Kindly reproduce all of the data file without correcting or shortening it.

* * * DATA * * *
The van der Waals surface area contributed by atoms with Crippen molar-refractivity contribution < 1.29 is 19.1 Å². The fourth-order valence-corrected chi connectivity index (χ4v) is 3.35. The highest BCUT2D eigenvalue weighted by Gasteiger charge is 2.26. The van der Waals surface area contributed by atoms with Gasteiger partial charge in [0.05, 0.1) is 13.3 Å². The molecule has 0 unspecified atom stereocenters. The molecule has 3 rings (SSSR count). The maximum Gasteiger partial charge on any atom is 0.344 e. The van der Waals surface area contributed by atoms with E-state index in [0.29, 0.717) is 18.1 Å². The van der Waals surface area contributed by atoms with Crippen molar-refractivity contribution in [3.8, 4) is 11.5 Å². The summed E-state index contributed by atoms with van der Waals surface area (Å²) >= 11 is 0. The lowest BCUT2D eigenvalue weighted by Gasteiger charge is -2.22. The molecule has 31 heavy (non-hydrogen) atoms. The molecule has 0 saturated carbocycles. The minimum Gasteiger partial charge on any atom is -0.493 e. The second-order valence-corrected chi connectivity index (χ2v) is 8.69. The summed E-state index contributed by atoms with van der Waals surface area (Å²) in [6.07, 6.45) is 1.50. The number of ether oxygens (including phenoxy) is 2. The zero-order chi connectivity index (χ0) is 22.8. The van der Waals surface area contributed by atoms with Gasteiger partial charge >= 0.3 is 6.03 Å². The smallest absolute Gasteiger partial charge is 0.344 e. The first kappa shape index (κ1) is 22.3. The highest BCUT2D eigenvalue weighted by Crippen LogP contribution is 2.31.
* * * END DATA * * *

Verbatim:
The van der Waals surface area contributed by atoms with Crippen molar-refractivity contribution < 1.29 is 19.1 Å². The fourth-order valence-corrected chi connectivity index (χ4v) is 3.35. The highest BCUT2D eigenvalue weighted by Gasteiger charge is 2.26. The van der Waals surface area contributed by atoms with Gasteiger partial charge in [0.05, 0.1) is 13.3 Å². The molecule has 0 unspecified atom stereocenters. The molecule has 3 rings (SSSR count). The maximum Gasteiger partial charge on any atom is 0.344 e. The van der Waals surface area contributed by atoms with E-state index in [0.29, 0.717) is 18.1 Å². The van der Waals surface area contributed by atoms with Crippen molar-refractivity contribution in [3.8, 4) is 11.5 Å². The summed E-state index contributed by atoms with van der Waals surface area (Å²) >= 11 is 0. The lowest BCUT2D eigenvalue weighted by Gasteiger charge is -2.22. The molecule has 31 heavy (non-hydrogen) atoms. The molecule has 0 saturated carbocycles. The minimum Gasteiger partial charge on any atom is -0.493 e. The second-order valence-corrected chi connectivity index (χ2v) is 8.69. The summed E-state index contributed by atoms with van der Waals surface area (Å²) in [6.07, 6.45) is 1.50. The number of ether oxygens (including phenoxy) is 2. The zero-order chi connectivity index (χ0) is 22.8. The van der Waals surface area contributed by atoms with Gasteiger partial charge >= 0.3 is 6.03 Å². The smallest absolute Gasteiger partial charge is 0.344 e. The first kappa shape index (κ1) is 22.3. The highest BCUT2D eigenvalue weighted by Crippen LogP contribution is 2.31.